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Leslie Feist -- best known simply as Feist -- was a respected member of the Canadian alternative music community before becoming an international pop sensation with the success for her albums Let It Die and The Reminder. Feist was born in Amherst, Nova Scotia, Canada on February 13, 1976. Her father Harold is a respected abstract painter and academic, while her mother Lyn is also a visual artist who works in ceramics. Feist was a baby when her parents divorced, and her mother relocated to Regina, Saskatchewan with young Leslie and her older brother Ben. Growing up in Regina and later Calgary, Leslie was a good student who hoped to become a writer, and developed an interest in music after joining a youth choir. When Leslie was 15, her creative ambitions took a sharp turn when she joined a Calgary-based punk band, Placebo (no relation to the later U.K.-based neo-glam outfit) in 1991. In 1993, Placebo won a Battle of the Bands that earned them a spot at a rock festival opening for the Ramones, and in 1995 the group would release an EP, Don't Drink the Bathwater. However, Feist was an inexperienced vocalist who had trouble keeping up with the group's powerful stage volume, and in 1996 she left Placebo when she began to experience damage to her vocal cords. Feist left Calgary for Toronto, and was advised by a doctor not to sing for six months. As she settled in her new hometown, Feist used her downtime from singing to work on her instrumental abilities; she taught herself guitar and began writing songs using a four-track recording setup, and also picked up the bass and played for a spell in the band Noah's Arkweld. In 1998, she became rhythm guitarist with the indie rock outfit By Divine Right, and appeared on their 1999 album Bless This Mess. During her time with By Divine Right, Feist began piecing together the songs she'd been writing and released her first album, Monarch (Lay Down Your Jeweled Head). Most copies of the disc were sold at the merch table at shows, and it received little notice at the time. After leaving By Divine Right, Feist shared an apartment with a fellow independent musician, Merrill Nisker. As Nisker began shaping her lascivious stage persona Peaches, Feist became part of the act, performing with sock puppets on-stage, providing backing vocals, and singing on Peaches' debut album, The Teaches of Peaches. (She would also contribute vocals to Peaches' 2006 album Impeach My Bush.) After touring the U.K. with Peaches, in 2001 Feist returned home to Toronto and was invited to join the indie rock band and musicians' collective Broken Social Scene by founder Kevin Drew. After touring with Broken Social Scene, she contributed vocals to their 2002 album You Forgot It in People, which earned rave reviews as well as a Juno Award for Alternative Album of the Year. Later in 2002, Feist left Toronto for Paris, France, and with the help of producers and instrumentalists Chilly Gonzales (whom she had met while working with Peaches) and Renaud Letang (best known for his work with Manu Chao), she began work on her second solo effort. Released in 2004, Let It Die was a strikingly accomplished fusion of pop, folk, indie, electronic, and Latin influences, which provided an impressive showcase for Feist's cool but powerful vocal stylings. The album won enthusiastic reviews and impressive sales by indie standards, while the track "Mushaboom" became a successful single; Let It Die won the Juno Award for Best Alternative Rock Album, while Feist took home the trophy for Best New Artist. As Feist worked on her third album, in 2006 she released a collection called Open Season, which featured remixes, collaborative recordings, and other odds and ends. While Let It Die made Feist into a major indie success story, 2007's The Reminder turned her into a bona fide pop star; it entered the Canadian album charts at number two, and debuted at number 16 in the United States. The album was already selling well when Apple used the song "1234" in a TV spot for the iPod Nano; the commercial seemingly did as much to sell the song as it did the audio player, and pushed "1234" into the Top Ten of the U.S. singles charts on the strength of paid downloads alone. "My Moon, My Man" and "I Feel It All" also fared well as singles, while The Reminder earned Feist a gold record in the United States and sold over a million copies internationally, as well as winning her another five Juno Awards. The success of The Reminder led to a number of interesting collaborations for Feist: she appeared on Stephen Colbert's 2008 holiday special A Colbert Christmas: The Greatest Gift of All, sang a duet with Jeff Tweedy on Wilco's 2009 release Wilco: The Album, contributed to a Skip Spence tribute album curated by Beck (it also featured Wilco, Jamie Lidell, and James Gadson), appeared in a short film directed by Kevin Drew titled The Water, and performed a rewritten version of "1234" on Sesame Street with the Muppets. She also reunited with Broken Social Scene for a handful of live appearances, one of which was shot by director Bruce McDonald for the film This Movie Is Broken. However, while Feist was enjoying working with others, she put a self-imposed moratorium on creating new music of her own for several years, instead working with filmmaker Anthony Seck on a documentary about the recording of The Reminder and her subsequent concert tour, entitled Look at What the Light Did Now. In 2011, Feist returned with a new album, Metals, a low-key set that was well received but noticeably less poppy than The Reminder. During subsequent years, she kept busy while not releasing much Feist material: she wrote a song for one of the Twilight movies ("Fire in the Water"), made an appearance in the 2011 film The Muppets, collaborated on a split single with the witty heavy metal band Mastodon for Record Store Day 2012, performed at the tenth-anniversary festival of the Arts & Crafts label in 2013, and made appearances on recordings by friends including Mocky and Kevin Drew. When Feist re-emerged with her fifth studio album and first in five-and-a-half years, she explored themes of various emotional states. Pleasure arrived in the spring of 2017 alongside a schedule of international music festival appearances. ~ Mark Deming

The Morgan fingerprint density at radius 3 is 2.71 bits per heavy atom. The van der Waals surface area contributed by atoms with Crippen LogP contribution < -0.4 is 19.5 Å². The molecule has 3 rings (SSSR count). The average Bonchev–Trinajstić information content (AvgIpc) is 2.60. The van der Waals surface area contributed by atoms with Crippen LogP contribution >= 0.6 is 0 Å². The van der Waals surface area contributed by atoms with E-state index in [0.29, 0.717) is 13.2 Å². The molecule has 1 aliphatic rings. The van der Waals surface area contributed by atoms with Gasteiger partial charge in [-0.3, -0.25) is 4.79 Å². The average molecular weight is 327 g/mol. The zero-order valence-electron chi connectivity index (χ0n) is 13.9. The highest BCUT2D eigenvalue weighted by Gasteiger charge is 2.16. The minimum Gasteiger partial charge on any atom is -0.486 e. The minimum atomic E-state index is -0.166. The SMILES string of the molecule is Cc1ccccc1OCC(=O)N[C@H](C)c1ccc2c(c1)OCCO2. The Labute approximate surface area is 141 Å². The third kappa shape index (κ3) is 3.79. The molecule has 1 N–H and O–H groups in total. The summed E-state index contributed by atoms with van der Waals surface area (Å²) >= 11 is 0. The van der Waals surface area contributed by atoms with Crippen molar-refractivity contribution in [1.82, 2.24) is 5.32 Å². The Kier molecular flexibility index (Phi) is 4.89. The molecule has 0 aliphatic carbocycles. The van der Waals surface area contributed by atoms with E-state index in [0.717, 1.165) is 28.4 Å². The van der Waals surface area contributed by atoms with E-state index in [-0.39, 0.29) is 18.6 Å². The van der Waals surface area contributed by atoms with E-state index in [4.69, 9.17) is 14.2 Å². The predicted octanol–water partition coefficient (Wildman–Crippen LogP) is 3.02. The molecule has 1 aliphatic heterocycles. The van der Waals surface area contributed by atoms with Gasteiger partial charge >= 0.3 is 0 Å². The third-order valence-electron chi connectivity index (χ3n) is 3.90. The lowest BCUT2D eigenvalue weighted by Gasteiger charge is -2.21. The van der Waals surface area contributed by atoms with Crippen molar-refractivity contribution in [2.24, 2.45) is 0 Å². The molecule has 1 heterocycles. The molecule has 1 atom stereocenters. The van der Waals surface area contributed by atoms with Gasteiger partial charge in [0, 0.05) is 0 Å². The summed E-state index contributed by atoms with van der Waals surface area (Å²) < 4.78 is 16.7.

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Stations Featuring